“The wider world perceives fashion as frivolity that should be done away with. The point is that fashion is the armor to survive the reality of everyday life. I don’t think you can do away with it. It would be like doing away with civilization.”

He presents a different perspective; a beautiful perspective.

[inlinetweet prefix=”” tweeter=”@stancebranding @yvestng” suffix=”#branding #people”]The people; your audience or consumer is most important is what brands and/or companies forget in the long run. Bill never has, “Money is cheap, liberty, freedom that’s expensive.”[/inlinetweet]

Bill is known for tearing up checks when being paid by magazines and newspapers because as he said,  “You see if you don’t take money, they can’t tell you what to do, kid.” He has also traveled around New York and Paris on a bicycle for decades (now on his 29th bicycle as the other 28 were stolen), wearing the same street sweeper jacket, living in the same tiny no closet, kitchen, or private bathroom Carnegie Hall apartment until they tore down the apartments forcing him to move above Central Park; where he had them remove cabinets and appliances to make room for his files.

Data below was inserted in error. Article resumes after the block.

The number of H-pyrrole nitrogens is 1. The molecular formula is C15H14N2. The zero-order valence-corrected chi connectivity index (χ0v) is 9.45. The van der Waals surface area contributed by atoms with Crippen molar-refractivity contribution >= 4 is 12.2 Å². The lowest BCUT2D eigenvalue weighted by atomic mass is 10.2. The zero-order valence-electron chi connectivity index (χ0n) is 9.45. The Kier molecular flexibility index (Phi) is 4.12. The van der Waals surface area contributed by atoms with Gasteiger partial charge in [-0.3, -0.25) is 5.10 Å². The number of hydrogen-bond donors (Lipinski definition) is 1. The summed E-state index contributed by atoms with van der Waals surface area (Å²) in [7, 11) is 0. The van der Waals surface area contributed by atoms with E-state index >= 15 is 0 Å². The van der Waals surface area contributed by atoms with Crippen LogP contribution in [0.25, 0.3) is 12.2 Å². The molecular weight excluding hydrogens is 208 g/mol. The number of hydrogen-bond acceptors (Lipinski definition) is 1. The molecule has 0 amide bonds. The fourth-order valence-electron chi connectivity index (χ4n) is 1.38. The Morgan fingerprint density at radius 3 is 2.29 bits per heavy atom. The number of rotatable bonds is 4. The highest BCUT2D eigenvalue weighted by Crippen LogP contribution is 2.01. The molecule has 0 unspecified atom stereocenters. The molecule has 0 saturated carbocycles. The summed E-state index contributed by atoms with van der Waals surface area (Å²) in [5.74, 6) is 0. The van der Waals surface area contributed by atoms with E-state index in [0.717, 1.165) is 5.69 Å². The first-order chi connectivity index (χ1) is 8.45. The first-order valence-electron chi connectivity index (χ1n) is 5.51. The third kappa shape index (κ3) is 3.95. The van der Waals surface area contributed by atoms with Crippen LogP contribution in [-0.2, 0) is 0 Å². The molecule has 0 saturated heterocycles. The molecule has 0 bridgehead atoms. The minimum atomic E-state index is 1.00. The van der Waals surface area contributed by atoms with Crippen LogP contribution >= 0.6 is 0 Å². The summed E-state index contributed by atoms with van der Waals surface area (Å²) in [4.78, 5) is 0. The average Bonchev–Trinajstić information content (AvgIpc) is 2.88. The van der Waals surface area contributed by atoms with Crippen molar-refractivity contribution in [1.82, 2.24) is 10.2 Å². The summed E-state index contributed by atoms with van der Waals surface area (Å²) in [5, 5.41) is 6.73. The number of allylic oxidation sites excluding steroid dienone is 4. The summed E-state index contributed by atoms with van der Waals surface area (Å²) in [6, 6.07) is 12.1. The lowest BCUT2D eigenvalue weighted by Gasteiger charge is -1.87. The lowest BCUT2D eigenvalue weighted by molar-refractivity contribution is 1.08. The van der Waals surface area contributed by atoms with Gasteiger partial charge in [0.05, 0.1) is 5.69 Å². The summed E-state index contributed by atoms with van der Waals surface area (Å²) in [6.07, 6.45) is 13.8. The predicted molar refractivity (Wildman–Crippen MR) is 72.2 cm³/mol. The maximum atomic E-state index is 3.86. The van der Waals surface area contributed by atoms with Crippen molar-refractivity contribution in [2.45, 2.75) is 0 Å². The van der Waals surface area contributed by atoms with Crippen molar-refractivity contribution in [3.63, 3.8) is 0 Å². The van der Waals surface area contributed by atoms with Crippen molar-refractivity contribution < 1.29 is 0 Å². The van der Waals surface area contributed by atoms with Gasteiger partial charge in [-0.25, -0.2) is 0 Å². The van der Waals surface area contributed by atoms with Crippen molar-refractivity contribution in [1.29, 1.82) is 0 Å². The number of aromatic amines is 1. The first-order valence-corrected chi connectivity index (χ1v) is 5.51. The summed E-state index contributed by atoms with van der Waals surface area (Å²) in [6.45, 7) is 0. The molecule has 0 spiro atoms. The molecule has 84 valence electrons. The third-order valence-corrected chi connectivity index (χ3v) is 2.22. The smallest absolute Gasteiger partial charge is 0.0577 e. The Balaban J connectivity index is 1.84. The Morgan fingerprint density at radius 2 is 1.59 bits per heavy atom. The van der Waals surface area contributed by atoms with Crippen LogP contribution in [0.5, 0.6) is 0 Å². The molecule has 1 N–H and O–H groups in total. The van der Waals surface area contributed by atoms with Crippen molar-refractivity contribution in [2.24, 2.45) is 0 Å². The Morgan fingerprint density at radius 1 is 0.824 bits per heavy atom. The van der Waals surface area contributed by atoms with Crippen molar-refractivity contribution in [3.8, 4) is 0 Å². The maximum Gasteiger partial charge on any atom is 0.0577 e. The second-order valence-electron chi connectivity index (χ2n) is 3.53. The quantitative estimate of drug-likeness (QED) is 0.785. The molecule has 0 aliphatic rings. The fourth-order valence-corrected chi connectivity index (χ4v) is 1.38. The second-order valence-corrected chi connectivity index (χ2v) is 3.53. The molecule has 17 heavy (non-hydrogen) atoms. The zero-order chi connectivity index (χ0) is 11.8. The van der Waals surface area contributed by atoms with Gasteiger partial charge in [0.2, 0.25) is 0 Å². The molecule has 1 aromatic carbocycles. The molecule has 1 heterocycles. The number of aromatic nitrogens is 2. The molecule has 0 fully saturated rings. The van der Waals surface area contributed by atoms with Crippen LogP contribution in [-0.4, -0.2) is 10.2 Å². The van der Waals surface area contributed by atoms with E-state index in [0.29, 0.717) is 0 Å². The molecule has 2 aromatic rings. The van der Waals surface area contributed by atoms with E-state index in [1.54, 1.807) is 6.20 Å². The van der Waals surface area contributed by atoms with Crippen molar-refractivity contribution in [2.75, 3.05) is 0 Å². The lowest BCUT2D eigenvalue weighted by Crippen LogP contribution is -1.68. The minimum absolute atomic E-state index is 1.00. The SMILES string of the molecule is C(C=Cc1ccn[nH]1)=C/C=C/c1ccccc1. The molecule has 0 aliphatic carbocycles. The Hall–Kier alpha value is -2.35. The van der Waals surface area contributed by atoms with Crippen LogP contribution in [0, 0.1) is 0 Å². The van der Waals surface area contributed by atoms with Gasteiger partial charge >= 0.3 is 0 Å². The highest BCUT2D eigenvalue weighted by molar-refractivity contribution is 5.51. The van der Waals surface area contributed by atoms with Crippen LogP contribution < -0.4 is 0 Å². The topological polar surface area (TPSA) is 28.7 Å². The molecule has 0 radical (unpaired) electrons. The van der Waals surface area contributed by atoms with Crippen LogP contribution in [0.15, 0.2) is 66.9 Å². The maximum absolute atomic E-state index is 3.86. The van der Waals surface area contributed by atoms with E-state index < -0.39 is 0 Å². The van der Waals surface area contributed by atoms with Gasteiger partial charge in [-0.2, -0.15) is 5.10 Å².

He never cared for fame and glory yet he achieved it anyway because his name, his brand is meaningful and strong. Genuinely interested in his audience; the people of New York.“I don’t pay attention to celebrities. I don’t photograph them. They don’t dress so… interestingly. They have stylists. I prefer real women who have their own taste.”

He cares about women who have their own tastes, and nothing else.